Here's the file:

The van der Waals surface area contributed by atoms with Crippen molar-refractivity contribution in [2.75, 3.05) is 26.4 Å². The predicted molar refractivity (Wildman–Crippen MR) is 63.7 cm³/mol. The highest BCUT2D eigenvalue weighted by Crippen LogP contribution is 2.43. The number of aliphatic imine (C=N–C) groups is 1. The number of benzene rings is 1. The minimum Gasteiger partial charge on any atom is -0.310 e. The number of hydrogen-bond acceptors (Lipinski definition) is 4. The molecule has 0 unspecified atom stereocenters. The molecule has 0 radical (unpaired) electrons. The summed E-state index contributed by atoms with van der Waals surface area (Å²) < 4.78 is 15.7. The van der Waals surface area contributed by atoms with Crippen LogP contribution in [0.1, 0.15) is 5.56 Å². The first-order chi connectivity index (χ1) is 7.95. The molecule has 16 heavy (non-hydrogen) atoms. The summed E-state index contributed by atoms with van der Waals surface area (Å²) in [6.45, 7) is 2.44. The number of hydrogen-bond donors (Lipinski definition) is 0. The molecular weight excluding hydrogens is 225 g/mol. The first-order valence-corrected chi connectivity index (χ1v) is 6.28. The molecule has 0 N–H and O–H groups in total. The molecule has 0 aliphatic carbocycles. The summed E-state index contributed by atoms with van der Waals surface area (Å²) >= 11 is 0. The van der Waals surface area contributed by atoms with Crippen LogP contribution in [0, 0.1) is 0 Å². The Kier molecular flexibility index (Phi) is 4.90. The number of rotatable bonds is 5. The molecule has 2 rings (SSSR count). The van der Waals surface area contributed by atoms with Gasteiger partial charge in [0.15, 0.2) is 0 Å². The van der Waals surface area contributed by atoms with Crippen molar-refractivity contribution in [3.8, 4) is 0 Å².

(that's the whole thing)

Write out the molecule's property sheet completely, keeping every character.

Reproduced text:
The van der Waals surface area contributed by atoms with Crippen molar-refractivity contribution in [2.75, 3.05) is 26.4 Å². The predicted molar refractivity (Wildman–Crippen MR) is 63.7 cm³/mol. The highest BCUT2D eigenvalue weighted by Crippen LogP contribution is 2.43. The number of aliphatic imine (C=N–C) groups is 1. The number of benzene rings is 1. The minimum Gasteiger partial charge on any atom is -0.310 e. The number of hydrogen-bond acceptors (Lipinski definition) is 4. The molecule has 0 unspecified atom stereocenters. The molecule has 0 radical (unpaired) electrons. The summed E-state index contributed by atoms with van der Waals surface area (Å²) < 4.78 is 15.7. The van der Waals surface area contributed by atoms with Crippen LogP contribution in [0.1, 0.15) is 5.56 Å². The first-order chi connectivity index (χ1) is 7.95. The molecule has 16 heavy (non-hydrogen) atoms. The summed E-state index contributed by atoms with van der Waals surface area (Å²) in [6.45, 7) is 2.44. The number of hydrogen-bond donors (Lipinski definition) is 0. The molecular weight excluding hydrogens is 225 g/mol. The first-order valence-corrected chi connectivity index (χ1v) is 6.28. The molecule has 0 N–H and O–H groups in total. The molecule has 0 aliphatic carbocycles. The summed E-state index contributed by atoms with van der Waals surface area (Å²) >= 11 is 0. The van der Waals surface area contributed by atoms with Crippen LogP contribution in [0, 0.1) is 0 Å². The Kier molecular flexibility index (Phi) is 4.90. The number of rotatable bonds is 5. The molecule has 2 rings (SSSR count). The van der Waals surface area contributed by atoms with Gasteiger partial charge in [0.15, 0.2) is 0 Å². The van der Waals surface area contributed by atoms with Crippen molar-refractivity contribution in [3.8, 4) is 0 Å².